• Poor Meeting Etiquette – have you even been in a meeting with someone whose attention is suddenly distracted by an instant message which they then proceed to answer, leaving you hanging mid-sentence?  This sort of action is a distraction to everyone in the meeting and can cause you to lose valuable time while the message recipient responds to their message and then takes time to re-engage with your own discussion which was already in hand.  The same principle applies if you are having a one-to-one conversation with someone.
  • Bad Manners – this really encompasses both of the above and potentially more besides!  Needless to say, there is no place for bad manners in good business.

BIG’s Conclusion: When it is used correctly, instant messaging can be a fantastic tool that can be used to improve business communication.  But it is all too easy for us to slip into bad habits; more often than not we become the perpetrators of bad actions without even realising it.  This leads me to conclude that we must all be vigilant so as to avoid falling into the trap of poor communication.  So, take time to reflect on your own actions and circumstances: is instant messaging a friend or a foe in your life and in your business?

Presentations – 7 Basic Design Rules

You must keep in mind that visual design is only one-third of the package required for a successful presentation; the other two being content and delivery. Like a fine dining experience that requires equal parts food, service and atmosphere to really work, the visual design part of the presentation process is every bit as necessary as the others to achieve the desired result – in this case, true knowledge transfer.

Here are some tips to help you achieve the best results:

  1. Maintain Paragraph Integrity. All 1st Level Paragraph text must be the same size in every slide. Likewise, all 2nd Level Paragraph text must be smaller and of a different colour. Lastly, don’t go beyond the 3rd Level, and this text should not be smaller than 20 points. If all information of the same importance is of the same size throughout your presentation, your audience will immediately gauge just how important this information is with each click of the slide.
  2. Choose Your Font Carefully. Rarely is there a need to use more than two different fonts in any presentation. However, it is important that the font(s) you choose is easy to read and calm to the eye.  Arial is a good font in this respect because it is clear, rounded and easy to read; avoid obscure fonts as they distract from your message and, if they are difficult to read, your audience will soon stop trying.
  3. Design Simplicity. Without a sense of good design, which in most cases means simply showing restraint, animations can quickly overwhelm an otherwise well laid-out presentation. The trick is to introduce concepts one at a time in a way that doesn’t draw more attention than the concepts themselves; a well animated presentation should simply appear to “happen”, without a clue as to why it seems so easy to follow.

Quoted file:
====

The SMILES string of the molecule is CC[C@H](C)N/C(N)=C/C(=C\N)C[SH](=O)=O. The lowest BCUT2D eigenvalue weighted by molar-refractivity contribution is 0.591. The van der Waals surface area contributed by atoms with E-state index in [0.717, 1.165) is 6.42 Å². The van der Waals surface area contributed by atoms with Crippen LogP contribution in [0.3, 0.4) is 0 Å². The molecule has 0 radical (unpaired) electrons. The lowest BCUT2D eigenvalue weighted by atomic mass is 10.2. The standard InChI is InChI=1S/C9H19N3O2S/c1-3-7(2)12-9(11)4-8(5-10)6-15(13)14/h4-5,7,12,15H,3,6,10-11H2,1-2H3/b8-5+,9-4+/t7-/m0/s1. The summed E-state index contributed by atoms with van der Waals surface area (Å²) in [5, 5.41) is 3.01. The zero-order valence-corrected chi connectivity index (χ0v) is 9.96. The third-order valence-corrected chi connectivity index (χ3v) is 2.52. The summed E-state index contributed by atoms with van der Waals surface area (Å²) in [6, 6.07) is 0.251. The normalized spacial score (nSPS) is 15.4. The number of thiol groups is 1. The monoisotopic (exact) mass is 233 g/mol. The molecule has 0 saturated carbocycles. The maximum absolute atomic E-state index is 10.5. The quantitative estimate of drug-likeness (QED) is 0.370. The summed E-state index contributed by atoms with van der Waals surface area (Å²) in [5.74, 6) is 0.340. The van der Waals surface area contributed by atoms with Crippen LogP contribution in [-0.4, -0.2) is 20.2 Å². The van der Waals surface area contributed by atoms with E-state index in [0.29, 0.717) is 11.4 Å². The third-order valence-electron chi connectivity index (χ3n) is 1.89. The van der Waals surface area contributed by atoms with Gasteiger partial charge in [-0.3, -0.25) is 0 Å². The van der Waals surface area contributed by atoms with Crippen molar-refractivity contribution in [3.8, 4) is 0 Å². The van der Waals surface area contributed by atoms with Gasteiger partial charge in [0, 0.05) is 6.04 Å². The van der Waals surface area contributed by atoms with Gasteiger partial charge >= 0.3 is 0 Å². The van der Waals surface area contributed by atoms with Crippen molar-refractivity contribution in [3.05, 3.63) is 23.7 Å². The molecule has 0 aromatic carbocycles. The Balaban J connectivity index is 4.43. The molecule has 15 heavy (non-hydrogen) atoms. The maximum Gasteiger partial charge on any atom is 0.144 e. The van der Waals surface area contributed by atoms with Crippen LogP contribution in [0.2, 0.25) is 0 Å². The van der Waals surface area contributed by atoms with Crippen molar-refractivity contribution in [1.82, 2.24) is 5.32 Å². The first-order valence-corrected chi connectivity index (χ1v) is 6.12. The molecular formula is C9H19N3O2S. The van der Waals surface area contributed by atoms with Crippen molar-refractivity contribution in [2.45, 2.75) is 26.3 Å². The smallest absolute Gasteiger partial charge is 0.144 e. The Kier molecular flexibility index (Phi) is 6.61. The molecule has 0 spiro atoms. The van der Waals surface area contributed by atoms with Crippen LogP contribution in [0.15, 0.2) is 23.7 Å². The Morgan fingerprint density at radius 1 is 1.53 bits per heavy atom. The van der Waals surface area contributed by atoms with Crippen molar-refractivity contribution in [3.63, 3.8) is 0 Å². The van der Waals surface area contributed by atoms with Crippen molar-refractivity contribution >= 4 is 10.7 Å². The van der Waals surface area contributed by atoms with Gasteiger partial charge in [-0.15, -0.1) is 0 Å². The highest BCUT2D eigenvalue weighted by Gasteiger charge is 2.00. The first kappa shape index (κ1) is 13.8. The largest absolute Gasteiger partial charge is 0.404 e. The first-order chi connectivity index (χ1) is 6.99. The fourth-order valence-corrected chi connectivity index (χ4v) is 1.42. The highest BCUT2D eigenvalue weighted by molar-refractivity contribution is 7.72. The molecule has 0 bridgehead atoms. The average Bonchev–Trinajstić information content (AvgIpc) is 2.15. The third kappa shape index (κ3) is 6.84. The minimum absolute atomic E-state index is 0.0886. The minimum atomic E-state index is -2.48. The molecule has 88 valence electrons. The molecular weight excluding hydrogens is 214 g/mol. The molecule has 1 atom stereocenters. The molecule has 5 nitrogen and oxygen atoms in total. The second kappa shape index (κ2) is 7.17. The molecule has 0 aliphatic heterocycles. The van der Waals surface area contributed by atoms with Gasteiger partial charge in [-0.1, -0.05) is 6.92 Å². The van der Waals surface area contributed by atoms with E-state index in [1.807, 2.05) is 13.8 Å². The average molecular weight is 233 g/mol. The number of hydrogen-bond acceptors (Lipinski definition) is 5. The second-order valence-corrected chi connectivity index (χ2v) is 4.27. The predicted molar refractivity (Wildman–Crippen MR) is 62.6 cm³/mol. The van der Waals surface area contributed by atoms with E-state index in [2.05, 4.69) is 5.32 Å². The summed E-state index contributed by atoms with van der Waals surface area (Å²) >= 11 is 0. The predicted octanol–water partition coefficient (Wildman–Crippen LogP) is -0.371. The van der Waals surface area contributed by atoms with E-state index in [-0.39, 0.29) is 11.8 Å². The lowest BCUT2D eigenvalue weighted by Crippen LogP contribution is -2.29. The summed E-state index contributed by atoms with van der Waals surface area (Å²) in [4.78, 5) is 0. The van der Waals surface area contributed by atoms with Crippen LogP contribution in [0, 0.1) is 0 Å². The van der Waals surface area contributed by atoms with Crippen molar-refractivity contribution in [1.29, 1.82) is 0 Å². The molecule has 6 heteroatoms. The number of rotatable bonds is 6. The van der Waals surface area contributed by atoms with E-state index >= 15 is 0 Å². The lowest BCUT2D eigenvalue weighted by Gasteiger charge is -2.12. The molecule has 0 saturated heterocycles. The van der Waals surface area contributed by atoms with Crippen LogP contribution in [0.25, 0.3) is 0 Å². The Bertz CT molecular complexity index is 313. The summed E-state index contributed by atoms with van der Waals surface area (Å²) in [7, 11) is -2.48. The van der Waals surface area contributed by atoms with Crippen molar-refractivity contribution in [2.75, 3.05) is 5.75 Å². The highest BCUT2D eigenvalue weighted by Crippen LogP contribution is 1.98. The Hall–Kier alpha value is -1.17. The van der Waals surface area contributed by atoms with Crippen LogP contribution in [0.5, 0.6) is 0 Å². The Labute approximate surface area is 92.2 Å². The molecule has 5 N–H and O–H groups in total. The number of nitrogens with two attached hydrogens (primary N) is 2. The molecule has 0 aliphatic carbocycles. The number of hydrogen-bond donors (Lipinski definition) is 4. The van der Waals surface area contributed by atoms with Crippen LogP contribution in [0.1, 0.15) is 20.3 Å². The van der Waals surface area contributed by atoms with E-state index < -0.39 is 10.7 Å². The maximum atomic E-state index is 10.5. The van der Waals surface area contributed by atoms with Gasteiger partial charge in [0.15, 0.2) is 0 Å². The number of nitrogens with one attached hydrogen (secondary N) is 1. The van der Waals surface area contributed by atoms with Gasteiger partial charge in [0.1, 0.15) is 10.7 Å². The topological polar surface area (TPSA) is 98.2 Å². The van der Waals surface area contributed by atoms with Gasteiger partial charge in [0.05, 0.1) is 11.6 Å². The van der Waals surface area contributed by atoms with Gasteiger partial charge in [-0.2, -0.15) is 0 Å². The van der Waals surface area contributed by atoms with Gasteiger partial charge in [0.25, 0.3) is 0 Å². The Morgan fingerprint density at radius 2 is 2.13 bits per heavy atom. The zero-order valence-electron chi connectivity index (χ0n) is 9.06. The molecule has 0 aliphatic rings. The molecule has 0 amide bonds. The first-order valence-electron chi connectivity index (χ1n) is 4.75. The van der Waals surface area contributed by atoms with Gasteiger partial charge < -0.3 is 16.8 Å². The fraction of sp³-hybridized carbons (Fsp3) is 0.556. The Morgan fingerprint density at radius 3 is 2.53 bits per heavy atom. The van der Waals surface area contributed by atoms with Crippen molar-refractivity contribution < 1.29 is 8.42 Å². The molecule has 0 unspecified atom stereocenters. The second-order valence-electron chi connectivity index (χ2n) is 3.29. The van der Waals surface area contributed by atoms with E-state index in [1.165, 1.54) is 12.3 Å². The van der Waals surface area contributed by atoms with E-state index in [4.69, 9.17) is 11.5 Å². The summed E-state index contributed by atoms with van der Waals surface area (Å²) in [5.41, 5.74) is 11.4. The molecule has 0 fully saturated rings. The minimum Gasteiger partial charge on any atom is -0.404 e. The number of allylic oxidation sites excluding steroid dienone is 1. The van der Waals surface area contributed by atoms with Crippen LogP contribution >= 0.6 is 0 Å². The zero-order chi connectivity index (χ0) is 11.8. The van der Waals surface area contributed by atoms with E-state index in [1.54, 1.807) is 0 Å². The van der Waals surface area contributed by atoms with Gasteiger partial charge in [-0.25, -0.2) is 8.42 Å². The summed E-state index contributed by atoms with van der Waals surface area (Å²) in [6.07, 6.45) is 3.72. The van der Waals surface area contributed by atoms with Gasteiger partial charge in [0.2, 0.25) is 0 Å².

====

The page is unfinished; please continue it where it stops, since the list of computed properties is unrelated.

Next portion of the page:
4. Be Colourful – Light On Dark. Although black-and-white works as an art form in many ways, humans tend to like colour. While humans can discern a dozen or so shades of gray, they can see millions of different colors. We’ve evolved to use our sense of color to survive – help your audiences survive your presentation by not blinding them with black on white.
  5. Less Is More. This rule is central to good presentation design, but absolutely essential for graphs or charts. Keep them simple and don’t overcrowd.  You might consider providing handouts for more indepth data but, remember, your audience will be viewing your presentation from a distance and will have difficulty reading small annotations or complex graphs. You will make your point much more effectively if you limit your displayed data to the information the audience is likely to remember. Less information becomes more retention of the key facts that you really want them to go home with.
  6. One Concept Per Visual. When more than one concept appears at the same time, your audience will become distracted: this explains why a 45-slide presentation, properly broken down into one concept per slide, takes less time to present than the same information packed into 15 slides.
  7. Favour Right-Brain Information. We humans have evolved with two different ways to deal with stimuli from the outside world so that we can react to it in the way most likely to keep us alive. Our right brain reacts to input such as colours, graphics, shapes and patterns instantly, without stopping to process the information first. Our left brain kicks in when presented with speech, text or numbers; however, with this kind of information we first pause to analyze it before storing or reacting to it. We have filters on the left side on the brain, and not everything gets through.

If you want your ideas to strike fast and be readily absorbed, then every time you can, work out how to turn your left-brain type data into shapely and colourful right-brain images.